This is a list of AIRLINE CODES. The table lists
TWO-CHARACTER AIRLINE DESIGNATORS ,
This is a list of all AIRLINE CODES. The table lists the
designators , the
AIRLINE CODES FOR AIRLINES BEGINNING WITH:
* All * 0–9 * A * B * C * D * E * F * G * H * I * J * K * L * M * N * O * P * Q * R * S * T * U * V * W * X * Y * Z
IF "ALL" IS SELECTED, THE PAGE MAY LOAD SLOWLY.
IATA AIRLINE DESIGNATOR
IATA AIRLINE DESIGNATORS, sometimes called
IATA RESERVATION CODES,
are two-character codes assigned by the International Air Transport
Association (IATA) to the world's airlines . The standard is described
Standard Schedules Information Manual and the codes
themselves are described in IATA's
There are three types of designator: unique, numeric/alpha and controlled duplicate.
IATA airline designators are used to identify an airline for commercial purposes in reservations, timetables , tickets , tariffs , air waybills and in telecommunications .
A FLIGHT DESIGNATOR is the concatenation of the airline designator, XX(A), and the numeric flight number , N(N)(N)(N), plus an optional one-letter "operational suffix" (A). Therefore, the full format of a flight designator is XX(A)N(N)(N)(N)(A).
After an airline is delisted,
IATA can make the code available for
reuse after six months and can issue "controlled duplicates".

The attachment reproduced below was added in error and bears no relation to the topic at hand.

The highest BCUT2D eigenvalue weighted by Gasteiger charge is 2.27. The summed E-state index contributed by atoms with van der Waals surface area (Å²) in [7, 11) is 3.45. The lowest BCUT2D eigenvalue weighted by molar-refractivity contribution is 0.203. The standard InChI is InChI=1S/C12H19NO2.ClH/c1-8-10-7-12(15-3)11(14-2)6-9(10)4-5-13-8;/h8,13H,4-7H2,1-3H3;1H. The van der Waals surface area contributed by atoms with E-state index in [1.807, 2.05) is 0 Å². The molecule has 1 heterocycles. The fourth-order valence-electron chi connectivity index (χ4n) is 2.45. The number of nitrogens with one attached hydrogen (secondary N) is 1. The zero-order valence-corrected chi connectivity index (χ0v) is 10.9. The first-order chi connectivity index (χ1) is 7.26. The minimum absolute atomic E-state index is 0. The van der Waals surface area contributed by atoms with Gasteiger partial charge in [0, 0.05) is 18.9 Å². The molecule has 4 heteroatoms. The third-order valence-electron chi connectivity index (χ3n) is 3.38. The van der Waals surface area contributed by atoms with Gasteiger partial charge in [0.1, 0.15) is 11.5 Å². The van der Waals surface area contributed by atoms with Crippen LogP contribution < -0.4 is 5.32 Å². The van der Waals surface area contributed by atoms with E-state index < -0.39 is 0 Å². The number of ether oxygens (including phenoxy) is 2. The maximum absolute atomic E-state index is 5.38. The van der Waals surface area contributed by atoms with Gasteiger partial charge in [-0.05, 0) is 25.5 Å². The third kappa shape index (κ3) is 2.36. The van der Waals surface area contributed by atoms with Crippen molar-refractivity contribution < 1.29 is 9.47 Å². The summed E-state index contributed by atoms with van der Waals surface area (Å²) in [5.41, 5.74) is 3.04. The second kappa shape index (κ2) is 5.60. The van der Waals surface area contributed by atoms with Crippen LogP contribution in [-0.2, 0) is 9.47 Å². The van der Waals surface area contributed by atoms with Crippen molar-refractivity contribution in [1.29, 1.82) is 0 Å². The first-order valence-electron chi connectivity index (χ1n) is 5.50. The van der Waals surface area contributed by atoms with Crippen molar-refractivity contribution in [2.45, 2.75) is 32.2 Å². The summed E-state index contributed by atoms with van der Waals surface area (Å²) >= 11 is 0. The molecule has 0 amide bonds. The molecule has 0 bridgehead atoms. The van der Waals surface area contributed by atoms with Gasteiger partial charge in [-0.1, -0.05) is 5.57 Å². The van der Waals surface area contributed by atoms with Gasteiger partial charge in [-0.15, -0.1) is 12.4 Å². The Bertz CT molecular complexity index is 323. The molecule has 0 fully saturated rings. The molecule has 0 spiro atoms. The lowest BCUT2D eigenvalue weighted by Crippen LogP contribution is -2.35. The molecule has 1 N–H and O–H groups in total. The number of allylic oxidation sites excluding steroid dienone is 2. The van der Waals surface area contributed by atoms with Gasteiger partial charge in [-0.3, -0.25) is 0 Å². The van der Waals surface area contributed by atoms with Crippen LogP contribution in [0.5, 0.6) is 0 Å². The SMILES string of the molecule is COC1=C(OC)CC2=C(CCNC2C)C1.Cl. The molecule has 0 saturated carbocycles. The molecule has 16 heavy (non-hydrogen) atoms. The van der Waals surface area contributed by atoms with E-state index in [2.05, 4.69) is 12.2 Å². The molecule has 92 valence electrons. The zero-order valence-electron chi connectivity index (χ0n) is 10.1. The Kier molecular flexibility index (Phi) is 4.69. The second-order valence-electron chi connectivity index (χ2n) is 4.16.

Controlled duplicates are issued to regional airlines whose
destinations are not likely to overlap, so that the same code is
shared by two airlines. The controlled duplicate is denoted here, and
IATA literature, with an asterisk (*). An example of this is the
code "6Y", which refers to both
Mid Airlines , a charter airline in
IATA also issues an accounting or prefix code. This number is used on tickets as the first three characters of the ticket number.
An example is:
Certain combinations of letters, for example
The designator YYY is used for operators that do not have a code allocated.
CALL SIGNS (FLIGHT IDENTIFICATION OR FLIGHT ID)
Most airlines employ a call sign that is normally spoken during
airband radio transmissions. As by
* TYPE A: the characters corresponding to the registration marking of the aircraft. * TYPE B: the telephony designator of the aircraft operating agency, followed by the last four characters of the registration marking of the aircraft. * TYPE C: the telephony designator of the aircraft operating agency, followed by the flight identification.
The one most widely used within commercial aviation is type C. The flight identification is very often the same as the flight number, though this is not always the case. In case of call sign confusion a different flight identification can be chosen, but the flight number will remain the same. Call sign confusion happens when two or more flights with similar flight numbers fly close to each other, e.g., KLM 645 and KLM 649 or Speedbird 446 and Speedbird 664.
The flight number is published in an airline's public timetable and appears on the arrivals and departure screens in the airport terminals. In cases of emergency, the airline name and flight number, rather than the call sign, are normally mentioned by the main news media.
Some call signs are less obviously associated with a particular airline than others. This might be for historic reasons (South African Airways uses the callsign "Springbok", hearkening back to the airline's old livery which featured a springbok ), or possibly to avoid confusion with a call sign used by an established airline.
Companies' assigned names may change as a result of mergers,
acquisitions, or change in company name or status; British Airways